Maggie Blackbird

Romancing Canada's Indigenous People


Cinnamon Bear stood lurking in a stand of bushes. The bear’s snout sniffed away. He must have caught the scent of their food. “I guess… he’s… uh… wants to have a final chow down before he hibernates?”

“Quit joking around. Get up. Now. Go to the truck.”

The order should prick Billy’s temper, but screw mouthing off. Becoming a snack for a big bear wasn’t funny. He rose.

“Move slowly.” René’s tone carried the same hint of authority as Chrome Dome’s. He backed up in front of Billy, shielding him from Cinnamon Bear.

The bear lumbered from the bushes, his big snout still sniffing.

“Keep moving,” René whispered. “Stay behind me.”

The moisture reappeared in Billy’s throat. René offered protection. If this was Hoyt, he would’ve thrown Billy in front of the bear as bait before hightailing it.

They kept inching backward. Billy slid his hands on René’s waist and glanced around him. Cinnamon Bear clomped forward, his big rump wiggling while he waddled to the picnic table.

“Are we near the truck?” René kept his voice hushed.

Billy peeked behind him. “A bit more.”

“Keep going.”

The bear stopped at the picnic table.

“I guess he’s got the munchies, too.” A chuckle climbed up Billy’s throat. Too bad he’d left his sketchpad inside the truck. He wouldn’t mind drawing the bear now that they stood at a safer distance.

“Really funny.” René’s hiss resembled a teed-off garter snake. “How much farther?”

“We’re almost there. But he ain’t interested in us. He wants the food. He’s hungry.”

“If he keeps this up, the MNR are gonna relocate him, or some asshole hunter’ll shoot him. Menace bears always get the boot.”

“No way.” Flaming coals surfaced in Billy. “This is his mountain.”

“Not when he’s stealing food from visitors, it isn’t.” René eased his keys from his jacket pocket. “I gotta tell Dad. It’s not safe for people to come up here if he’s hanging around.”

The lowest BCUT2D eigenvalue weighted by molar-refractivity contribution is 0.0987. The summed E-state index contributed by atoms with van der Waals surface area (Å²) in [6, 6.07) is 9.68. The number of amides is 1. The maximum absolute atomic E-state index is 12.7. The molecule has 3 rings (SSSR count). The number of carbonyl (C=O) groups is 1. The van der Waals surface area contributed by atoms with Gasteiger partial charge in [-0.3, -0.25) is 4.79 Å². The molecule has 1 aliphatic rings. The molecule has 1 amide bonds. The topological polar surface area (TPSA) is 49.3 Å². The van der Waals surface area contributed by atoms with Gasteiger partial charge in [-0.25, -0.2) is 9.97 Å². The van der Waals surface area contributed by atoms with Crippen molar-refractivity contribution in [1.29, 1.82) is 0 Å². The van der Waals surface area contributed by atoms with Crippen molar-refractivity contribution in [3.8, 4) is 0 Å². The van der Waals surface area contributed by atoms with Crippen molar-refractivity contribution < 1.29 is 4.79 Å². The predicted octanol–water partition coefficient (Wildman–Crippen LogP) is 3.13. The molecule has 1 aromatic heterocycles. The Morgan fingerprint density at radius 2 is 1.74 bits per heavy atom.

“What d’you mean? It’s his mountain. Not ours.” The heat of the coals searing Billy intensified. “He belongs here.”

“Yeah, I get what you’re saying, but he came in and ate our food. Look.” René pointed.

Cinnamon Bear’s massive paw knocked around the pop cans, the big furry guy having already wolfed down the smokies and nachos.

“I get that bears roam around up here. I’ve seen a few. But none are this bold.”

Billy jostled against the truck’s bumper. “We’re here.”

René turned.

With his hands still on René’s waist, Billy gazed upward into the same Hershey eyes that had melted all over him this morning. The clean, crisp scent surrounding him skittered along his flesh. Warmth from René’s firm body dusted away the chill on Billy’s spine.

“You… You protected me. No-nobody’s done that before.” The words stumbled from Billy’s mouth before he could take them back, because the geeky declaration resembled something in a lame romance movie. But it was true. René had stood between Billy and Cinnamon Bear.

Steamy breaths from René’s lips grazed Billy’s face. Never had he been so aware of color—the lush rose hue to René’s lips and his lightly tanned skin. The glossy tint to his almost-black hair taunted Billy to tangle his fingers around the straight strands that flipped ever-so-slightly at the ends and brushed the collar of René’s leather jacket.

An ache appeared, imploring Billy to lean into René and let a sweet embrace claim him.

They kept staring, their gazes touching, caressing, stroking. Slowly, a sheet of ice froze over René’s eyes. He stiffened.

“We’d better split. Let’s go.” With a shove from his hip, René bumped Billy against the truck. He swiveled on his boot heel and huffed to the driver’s-side door.

Billy clutched the tailgate and his fading expectations. One minute he’d been wrapped in cashmere as plush as the bear’s fur coat, the next pushed into a bushel of thistles.